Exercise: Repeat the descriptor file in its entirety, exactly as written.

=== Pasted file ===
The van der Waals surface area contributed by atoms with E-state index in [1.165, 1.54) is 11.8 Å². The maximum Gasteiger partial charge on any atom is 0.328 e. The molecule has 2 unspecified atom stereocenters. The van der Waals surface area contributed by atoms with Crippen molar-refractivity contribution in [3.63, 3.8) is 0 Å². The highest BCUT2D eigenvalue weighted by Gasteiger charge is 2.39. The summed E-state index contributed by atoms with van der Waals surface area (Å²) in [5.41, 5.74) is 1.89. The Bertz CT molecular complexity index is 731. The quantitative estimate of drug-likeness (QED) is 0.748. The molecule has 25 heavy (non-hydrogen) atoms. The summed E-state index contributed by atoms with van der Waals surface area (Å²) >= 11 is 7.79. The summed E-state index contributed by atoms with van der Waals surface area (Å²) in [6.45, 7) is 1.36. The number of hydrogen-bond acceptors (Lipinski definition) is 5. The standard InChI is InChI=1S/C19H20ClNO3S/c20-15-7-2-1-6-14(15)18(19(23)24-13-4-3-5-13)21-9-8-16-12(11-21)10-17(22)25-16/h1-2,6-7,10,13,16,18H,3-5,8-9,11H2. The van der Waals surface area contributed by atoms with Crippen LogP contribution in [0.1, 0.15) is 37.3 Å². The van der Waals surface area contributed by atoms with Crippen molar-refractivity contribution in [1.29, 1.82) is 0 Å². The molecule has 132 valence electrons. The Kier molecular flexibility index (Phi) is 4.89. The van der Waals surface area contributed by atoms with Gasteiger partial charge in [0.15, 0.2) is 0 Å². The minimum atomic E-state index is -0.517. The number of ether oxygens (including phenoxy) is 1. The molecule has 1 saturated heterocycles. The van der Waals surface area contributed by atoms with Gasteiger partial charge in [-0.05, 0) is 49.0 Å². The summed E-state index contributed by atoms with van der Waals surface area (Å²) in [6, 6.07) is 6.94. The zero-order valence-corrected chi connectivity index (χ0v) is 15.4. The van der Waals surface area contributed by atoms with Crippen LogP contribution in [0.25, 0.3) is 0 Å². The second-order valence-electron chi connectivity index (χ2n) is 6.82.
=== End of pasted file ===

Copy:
The van der Waals surface area contributed by atoms with E-state index in [1.165, 1.54) is 11.8 Å². The maximum Gasteiger partial charge on any atom is 0.328 e. The molecule has 2 unspecified atom stereocenters. The van der Waals surface area contributed by atoms with Crippen molar-refractivity contribution in [3.63, 3.8) is 0 Å². The highest BCUT2D eigenvalue weighted by Gasteiger charge is 2.39. The summed E-state index contributed by atoms with van der Waals surface area (Å²) in [5.41, 5.74) is 1.89. The Bertz CT molecular complexity index is 731. The quantitative estimate of drug-likeness (QED) is 0.748. The molecule has 25 heavy (non-hydrogen) atoms. The summed E-state index contributed by atoms with van der Waals surface area (Å²) >= 11 is 7.79. The summed E-state index contributed by atoms with van der Waals surface area (Å²) in [6.45, 7) is 1.36. The number of hydrogen-bond acceptors (Lipinski definition) is 5. The standard InChI is InChI=1S/C19H20ClNO3S/c20-15-7-2-1-6-14(15)18(19(23)24-13-4-3-5-13)21-9-8-16-12(11-21)10-17(22)25-16/h1-2,6-7,10,13,16,18H,3-5,8-9,11H2. The van der Waals surface area contributed by atoms with Crippen LogP contribution in [0.1, 0.15) is 37.3 Å². The van der Waals surface area contributed by atoms with Crippen molar-refractivity contribution in [1.29, 1.82) is 0 Å². The molecule has 132 valence electrons. The Kier molecular flexibility index (Phi) is 4.89. The van der Waals surface area contributed by atoms with Gasteiger partial charge in [0.15, 0.2) is 0 Å². The minimum atomic E-state index is -0.517. The number of ether oxygens (including phenoxy) is 1. The molecule has 1 saturated heterocycles. The van der Waals surface area contributed by atoms with Gasteiger partial charge in [-0.05, 0) is 49.0 Å². The summed E-state index contributed by atoms with van der Waals surface area (Å²) in [6, 6.07) is 6.94. The zero-order valence-corrected chi connectivity index (χ0v) is 15.4. The van der Waals surface area contributed by atoms with Crippen LogP contribution in [0.25, 0.3) is 0 Å². The second-order valence-electron chi connectivity index (χ2n) is 6.82.